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So, I'm in a Pathfinder campaign with my friends. However, some of us are not enjoying the campaign. This is mostly in part by the lack of player agency. The world is well developed but we're left the choice of follow a person who is obviously suspicious and is probably leading to a trap or get no EXP. This wouldn't be much of a problem except there is no reason to follow this person other than OOC reasons of EXP. Whenever a player tries to do something out of the main story its rushed over and ignored.

At one point one of the players slaughtered a town square because the townspeople were heretics to that PC's religion. The GM straight up reversed time to stop it. At this point, I've gone through about 4 characters just trying to fit into the campaign but the main objective keeps one changing and it's becoming extremely dull. My current character (a soldier) is currently repairing our only mode of transportation. and the GM told me it doesn't matter what I do since it will be fixed when we finish the main quest for this area. However, I'm left with no reason to follow the quest as there has been 0 reasons to get invested in following a stranger who randomly showed up and the quest is more than 3 weeks travel to get to the location without our transport. This puts even more investment on repairing the transport even though OOC I know it's pointless. I don't know what to do as my character has no investment in the story, and I don't want to change characters again to try to get involved again.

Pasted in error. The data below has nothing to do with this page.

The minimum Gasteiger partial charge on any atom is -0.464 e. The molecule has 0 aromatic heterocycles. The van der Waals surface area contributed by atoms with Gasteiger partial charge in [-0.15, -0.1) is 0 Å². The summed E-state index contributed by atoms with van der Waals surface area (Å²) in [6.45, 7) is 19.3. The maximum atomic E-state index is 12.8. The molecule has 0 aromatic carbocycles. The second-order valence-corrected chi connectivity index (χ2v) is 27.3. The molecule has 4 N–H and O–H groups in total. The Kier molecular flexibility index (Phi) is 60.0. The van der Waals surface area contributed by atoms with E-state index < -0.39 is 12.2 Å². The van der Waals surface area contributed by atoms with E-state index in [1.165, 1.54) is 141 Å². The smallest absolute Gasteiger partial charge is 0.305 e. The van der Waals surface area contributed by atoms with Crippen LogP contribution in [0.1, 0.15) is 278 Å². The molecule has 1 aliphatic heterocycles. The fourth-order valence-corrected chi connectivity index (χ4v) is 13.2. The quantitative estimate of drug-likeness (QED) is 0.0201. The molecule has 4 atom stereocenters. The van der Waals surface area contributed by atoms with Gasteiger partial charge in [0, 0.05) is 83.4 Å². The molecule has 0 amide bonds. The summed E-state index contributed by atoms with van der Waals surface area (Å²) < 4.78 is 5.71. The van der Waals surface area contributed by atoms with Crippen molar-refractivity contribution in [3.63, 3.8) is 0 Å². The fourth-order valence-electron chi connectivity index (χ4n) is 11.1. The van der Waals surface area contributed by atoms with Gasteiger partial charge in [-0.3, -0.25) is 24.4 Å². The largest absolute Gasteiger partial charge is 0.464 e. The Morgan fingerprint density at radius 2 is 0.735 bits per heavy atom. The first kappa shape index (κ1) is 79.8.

So I'm looking for advice on how to solve this issue so I can enjoy this campaign. As this is a campaign severely lacking in combat, there won't be any TPK anytime soon that will allow a change of GMs.

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  • \$\begingroup\$ Relevant answer in an older question. [rpg.stackexchange.com/questions/95292/… \$\endgroup\$ – ValhallaGH Mar 11 '18 at 1:59
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    \$\begingroup\$ Among your playgroup, is a TPK understood to be the only way to switch GMs? Also, is the GM new to the tabletop role-playing games? \$\endgroup\$ – Hey I Can Chan Mar 11 '18 at 2:08
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    \$\begingroup\$ Is this an Adventure Path, set in Golarion, or this GM's homebrew world? \$\endgroup\$ – Ifusaso Mar 11 '18 at 2:40
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    \$\begingroup\$ The GM is relatively new to GMing but has been playing for a while. It's a homebrew world. About half the party is enjoying the campaign despite the railroading so there wouldn't be any other way to switch GMs. \$\endgroup\$ – user42999 Mar 11 '18 at 2:43
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One option is to decide that your character wants to follow the main quest.